He said that the city would struggle to survive and would invent new ways of existence.

“While the formal city appears to be in command and demand, informality cannot be eradicated and those poor marginalized and ‘illegal’ occupants of the city will either fall off the systems or re-invent themselves for survival,” he said.

Barber did not believe in high density high rises as he said that they had witnessed the negative consequences of it.

According to the UN, on average cities in less developed regions were at higher risk of exposure to natural disasters and were more vulnerable to disaster-related economic losses and mortality than those in the more developed regions. Moreover, larger cities tended to be at higher risk of exposure to disasters and more vulnerable to disaster-related economic losses and mortality compared to smaller cities.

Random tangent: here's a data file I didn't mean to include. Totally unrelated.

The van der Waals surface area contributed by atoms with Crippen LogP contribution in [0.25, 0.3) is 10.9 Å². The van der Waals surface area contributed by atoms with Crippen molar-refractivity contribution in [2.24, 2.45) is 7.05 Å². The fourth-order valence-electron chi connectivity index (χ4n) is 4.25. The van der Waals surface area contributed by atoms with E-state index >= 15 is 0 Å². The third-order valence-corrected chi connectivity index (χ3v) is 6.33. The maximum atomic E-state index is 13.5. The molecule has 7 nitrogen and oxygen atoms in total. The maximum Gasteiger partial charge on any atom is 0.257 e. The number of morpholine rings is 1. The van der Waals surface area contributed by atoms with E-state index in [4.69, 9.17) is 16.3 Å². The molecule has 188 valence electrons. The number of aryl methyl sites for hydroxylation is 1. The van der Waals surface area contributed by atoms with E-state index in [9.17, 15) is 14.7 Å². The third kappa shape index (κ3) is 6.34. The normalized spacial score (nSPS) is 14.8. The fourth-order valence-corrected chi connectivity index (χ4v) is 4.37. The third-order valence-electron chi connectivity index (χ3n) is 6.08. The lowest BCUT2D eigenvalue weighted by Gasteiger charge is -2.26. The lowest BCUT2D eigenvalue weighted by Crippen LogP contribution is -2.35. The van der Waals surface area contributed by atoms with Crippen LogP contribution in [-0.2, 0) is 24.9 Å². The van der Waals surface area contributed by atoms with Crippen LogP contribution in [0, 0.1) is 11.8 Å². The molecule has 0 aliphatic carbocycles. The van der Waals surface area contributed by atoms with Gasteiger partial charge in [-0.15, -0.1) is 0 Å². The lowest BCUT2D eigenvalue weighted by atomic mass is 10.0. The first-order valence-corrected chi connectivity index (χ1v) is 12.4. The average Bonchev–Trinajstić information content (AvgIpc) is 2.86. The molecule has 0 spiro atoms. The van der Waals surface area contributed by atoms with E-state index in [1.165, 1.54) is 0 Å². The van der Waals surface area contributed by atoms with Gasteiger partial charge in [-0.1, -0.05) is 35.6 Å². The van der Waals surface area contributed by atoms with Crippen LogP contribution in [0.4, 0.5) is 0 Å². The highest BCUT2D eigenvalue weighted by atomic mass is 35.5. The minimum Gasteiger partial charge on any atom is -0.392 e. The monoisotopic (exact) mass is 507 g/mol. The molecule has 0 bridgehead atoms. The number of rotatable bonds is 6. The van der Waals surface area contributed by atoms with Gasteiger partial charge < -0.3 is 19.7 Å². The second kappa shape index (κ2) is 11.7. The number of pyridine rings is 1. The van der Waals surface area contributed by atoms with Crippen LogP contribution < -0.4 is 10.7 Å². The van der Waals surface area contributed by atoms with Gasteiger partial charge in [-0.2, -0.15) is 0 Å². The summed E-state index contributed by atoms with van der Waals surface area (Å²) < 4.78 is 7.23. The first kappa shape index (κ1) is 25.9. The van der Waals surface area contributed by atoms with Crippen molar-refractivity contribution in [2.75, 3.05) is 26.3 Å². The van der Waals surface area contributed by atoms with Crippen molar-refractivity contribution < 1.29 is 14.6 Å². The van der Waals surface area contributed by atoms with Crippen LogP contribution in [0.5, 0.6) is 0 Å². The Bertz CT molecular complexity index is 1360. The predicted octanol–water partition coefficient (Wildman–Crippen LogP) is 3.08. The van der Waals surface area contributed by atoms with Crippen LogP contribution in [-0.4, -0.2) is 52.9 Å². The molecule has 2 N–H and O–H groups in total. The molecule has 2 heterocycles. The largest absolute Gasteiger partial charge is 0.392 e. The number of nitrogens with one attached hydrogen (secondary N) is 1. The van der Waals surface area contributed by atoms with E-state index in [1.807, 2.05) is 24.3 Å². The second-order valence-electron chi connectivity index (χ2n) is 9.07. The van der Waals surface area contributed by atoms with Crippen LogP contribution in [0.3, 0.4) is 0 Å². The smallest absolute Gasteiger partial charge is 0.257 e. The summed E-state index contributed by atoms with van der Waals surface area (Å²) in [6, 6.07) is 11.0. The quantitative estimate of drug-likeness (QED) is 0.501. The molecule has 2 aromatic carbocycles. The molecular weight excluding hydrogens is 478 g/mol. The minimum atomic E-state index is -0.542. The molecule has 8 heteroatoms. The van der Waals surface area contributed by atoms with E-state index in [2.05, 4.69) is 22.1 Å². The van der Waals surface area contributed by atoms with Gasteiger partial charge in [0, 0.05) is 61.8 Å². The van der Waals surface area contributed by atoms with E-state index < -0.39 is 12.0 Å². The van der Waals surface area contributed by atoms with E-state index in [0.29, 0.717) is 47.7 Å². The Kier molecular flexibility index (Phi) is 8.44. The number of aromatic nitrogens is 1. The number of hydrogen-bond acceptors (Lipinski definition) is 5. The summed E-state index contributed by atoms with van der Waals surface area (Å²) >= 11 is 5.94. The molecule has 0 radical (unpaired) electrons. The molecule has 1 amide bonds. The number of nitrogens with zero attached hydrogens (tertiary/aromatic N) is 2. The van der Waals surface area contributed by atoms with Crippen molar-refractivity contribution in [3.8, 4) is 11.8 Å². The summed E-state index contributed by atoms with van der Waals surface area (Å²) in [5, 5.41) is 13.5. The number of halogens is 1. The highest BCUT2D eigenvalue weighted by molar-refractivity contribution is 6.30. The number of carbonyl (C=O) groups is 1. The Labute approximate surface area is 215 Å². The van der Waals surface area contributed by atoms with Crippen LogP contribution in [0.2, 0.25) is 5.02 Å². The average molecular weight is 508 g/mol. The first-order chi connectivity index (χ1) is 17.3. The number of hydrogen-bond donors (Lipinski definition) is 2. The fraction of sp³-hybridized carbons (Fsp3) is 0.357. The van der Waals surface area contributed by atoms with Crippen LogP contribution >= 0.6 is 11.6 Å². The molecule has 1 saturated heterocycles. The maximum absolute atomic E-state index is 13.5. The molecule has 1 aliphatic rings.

Floods were the most common type of natural disaster affecting cities, followed by droughts and cyclones. These three types of disaster were also the most devastating for city dwellers globally in terms of the mortality and economic losses they caused.

The report further stated that of the World’s 31 megacities (that is, cities with 10 million inhabitants or more) in 2016, 24 were located in less developed regions or the “Global South”.

As the world continued to urbanize, sustainable development challenges will be increasingly concentrated in cities, particularly in the lower-middle-income countries where the pace of urbanization is expected to be the fastest.Barber emphasized that integrated policies to improve the lives of both urban and rural dwellers thus, were the need of the hour.